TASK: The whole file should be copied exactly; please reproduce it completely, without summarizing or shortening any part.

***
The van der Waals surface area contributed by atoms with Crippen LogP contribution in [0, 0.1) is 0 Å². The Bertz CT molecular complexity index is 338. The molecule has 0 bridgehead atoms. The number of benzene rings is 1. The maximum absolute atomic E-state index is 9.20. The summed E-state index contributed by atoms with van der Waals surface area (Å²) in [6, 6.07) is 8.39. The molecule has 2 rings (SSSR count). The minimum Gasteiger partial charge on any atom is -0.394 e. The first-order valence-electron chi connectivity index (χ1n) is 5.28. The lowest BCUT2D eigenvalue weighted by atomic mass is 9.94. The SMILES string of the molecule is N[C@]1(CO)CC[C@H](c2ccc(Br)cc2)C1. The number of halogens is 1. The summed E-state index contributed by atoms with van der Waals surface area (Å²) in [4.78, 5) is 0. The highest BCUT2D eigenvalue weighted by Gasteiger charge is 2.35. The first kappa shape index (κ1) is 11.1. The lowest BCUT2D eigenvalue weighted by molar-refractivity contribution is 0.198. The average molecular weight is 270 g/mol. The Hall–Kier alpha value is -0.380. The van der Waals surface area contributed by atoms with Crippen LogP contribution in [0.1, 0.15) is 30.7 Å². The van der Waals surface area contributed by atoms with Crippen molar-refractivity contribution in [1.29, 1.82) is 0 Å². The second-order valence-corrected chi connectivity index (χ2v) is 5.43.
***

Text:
The van der Waals surface area contributed by atoms with Crippen LogP contribution in [0, 0.1) is 0 Å². The Bertz CT molecular complexity index is 338. The molecule has 0 bridgehead atoms. The number of benzene rings is 1. The maximum absolute atomic E-state index is 9.20. The summed E-state index contributed by atoms with van der Waals surface area (Å²) in [6, 6.07) is 8.39. The molecule has 2 rings (SSSR count). The minimum Gasteiger partial charge on any atom is -0.394 e. The first-order valence-electron chi connectivity index (χ1n) is 5.28. The lowest BCUT2D eigenvalue weighted by atomic mass is 9.94. The SMILES string of the molecule is N[C@]1(CO)CC[C@H](c2ccc(Br)cc2)C1. The number of halogens is 1. The summed E-state index contributed by atoms with van der Waals surface area (Å²) in [4.78, 5) is 0. The highest BCUT2D eigenvalue weighted by Gasteiger charge is 2.35. The first kappa shape index (κ1) is 11.1. The lowest BCUT2D eigenvalue weighted by molar-refractivity contribution is 0.198. The average molecular weight is 270 g/mol. The Hall–Kier alpha value is -0.380. The van der Waals surface area contributed by atoms with Crippen LogP contribution in [0.1, 0.15) is 30.7 Å². The van der Waals surface area contributed by atoms with Crippen molar-refractivity contribution in [1.29, 1.82) is 0 Å². The second-order valence-corrected chi connectivity index (χ2v) is 5.43.